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Oasis Hong Kong Airlines Triumphs At 2007 World Low Cost Airline Awards

(category: Aviation, Word count: 380)
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Oasis Hong Kong Airlines was awarded "Best New Service" and "Best Business Class Carrier" at the 2007 World Low Cost Airline Awards, held in London on 18th September.

The airline, which started its service in October 2006 fought off tough competition from FlyZoom, MAXjet and Silverjet to take the coveted Best Business Class Carrier Award. It was also awarded Best New Service over Nok Air, Click Air, Go India, Sama Airlines, Silverjet and Fly Zoom.

Oasis Hong Kong has operated a daily service from London Gatwick to Hong Kong since October 2006 and added a new route from Hong Kong to Vancouver in June this year. Its pioneering business model combines low fares with a full service offer - hot meals and seat back entertainment are included in the ticket price.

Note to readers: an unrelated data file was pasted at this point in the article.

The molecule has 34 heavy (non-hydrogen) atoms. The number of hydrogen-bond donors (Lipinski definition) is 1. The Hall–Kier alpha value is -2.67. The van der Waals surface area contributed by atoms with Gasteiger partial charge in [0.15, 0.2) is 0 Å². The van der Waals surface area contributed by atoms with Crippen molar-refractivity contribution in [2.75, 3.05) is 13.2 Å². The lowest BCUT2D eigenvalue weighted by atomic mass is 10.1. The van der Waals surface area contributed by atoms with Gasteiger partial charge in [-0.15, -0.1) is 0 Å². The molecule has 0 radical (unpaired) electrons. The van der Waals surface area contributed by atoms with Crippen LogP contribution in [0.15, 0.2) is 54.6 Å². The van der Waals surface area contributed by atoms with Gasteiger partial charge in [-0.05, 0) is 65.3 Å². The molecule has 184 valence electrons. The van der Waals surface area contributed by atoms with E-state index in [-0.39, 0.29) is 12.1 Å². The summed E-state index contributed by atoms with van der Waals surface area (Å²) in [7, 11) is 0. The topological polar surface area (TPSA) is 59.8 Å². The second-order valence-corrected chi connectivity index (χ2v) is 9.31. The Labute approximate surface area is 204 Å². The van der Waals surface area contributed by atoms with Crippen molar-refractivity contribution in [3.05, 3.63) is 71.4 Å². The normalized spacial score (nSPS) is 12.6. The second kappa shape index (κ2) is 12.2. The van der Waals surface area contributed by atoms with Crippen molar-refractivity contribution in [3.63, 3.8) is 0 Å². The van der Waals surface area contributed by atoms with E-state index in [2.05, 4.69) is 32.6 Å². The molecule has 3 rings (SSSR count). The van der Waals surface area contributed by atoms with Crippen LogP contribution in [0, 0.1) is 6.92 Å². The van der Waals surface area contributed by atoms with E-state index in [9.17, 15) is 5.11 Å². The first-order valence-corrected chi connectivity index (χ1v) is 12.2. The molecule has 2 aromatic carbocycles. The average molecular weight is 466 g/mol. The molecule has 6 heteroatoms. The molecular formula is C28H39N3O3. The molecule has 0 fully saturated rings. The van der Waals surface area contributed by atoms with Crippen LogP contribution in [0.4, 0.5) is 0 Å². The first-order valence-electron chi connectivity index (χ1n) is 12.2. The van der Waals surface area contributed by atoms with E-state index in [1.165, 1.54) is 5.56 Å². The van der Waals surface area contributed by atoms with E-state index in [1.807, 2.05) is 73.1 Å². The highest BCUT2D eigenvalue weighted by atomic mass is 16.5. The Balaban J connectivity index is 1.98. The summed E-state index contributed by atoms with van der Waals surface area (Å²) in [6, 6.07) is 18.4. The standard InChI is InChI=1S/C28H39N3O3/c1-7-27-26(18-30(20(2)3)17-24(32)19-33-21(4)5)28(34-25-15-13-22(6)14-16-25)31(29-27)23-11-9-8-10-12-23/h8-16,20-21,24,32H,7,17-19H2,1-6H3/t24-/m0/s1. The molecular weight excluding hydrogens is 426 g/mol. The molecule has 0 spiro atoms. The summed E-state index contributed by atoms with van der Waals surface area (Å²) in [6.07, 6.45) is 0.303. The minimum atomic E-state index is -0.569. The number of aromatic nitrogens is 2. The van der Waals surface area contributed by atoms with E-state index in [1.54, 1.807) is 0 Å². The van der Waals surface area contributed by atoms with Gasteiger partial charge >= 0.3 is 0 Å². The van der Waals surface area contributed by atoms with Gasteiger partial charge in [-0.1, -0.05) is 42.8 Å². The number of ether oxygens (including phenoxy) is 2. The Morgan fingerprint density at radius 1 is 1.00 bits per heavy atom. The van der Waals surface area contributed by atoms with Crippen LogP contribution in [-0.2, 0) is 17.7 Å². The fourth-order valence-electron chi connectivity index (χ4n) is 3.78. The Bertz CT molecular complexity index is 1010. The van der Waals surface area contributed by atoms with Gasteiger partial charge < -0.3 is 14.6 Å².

The businessOasis offer allows business and premium leisure travelers to enjoy the benefits of a business service to Hong Kong for just ฃ470 + tax one way. The ticket price includes a dedicated businessOasis check-in area, two gourmet meals with the choice of an Asian or Western menu, 28 video / audio channels, a personal seat-back TV and electronic reclining sleeper seats with a 60? seat pitch which is comparable to other airlines.

Steve Miller, CEO says: "We are extremely proud to be recognized for our achievements within our first 11 months of operation. The Best Business Class Carrier award is a great accolade as it shows businessOasis rivals the offer of specialist business class carriers. Over 153,000 passengers on 574 flights have now experienced our low fare, full service offer and we plan to continue exceeding expectations by providing the best service both on the ground and in the air."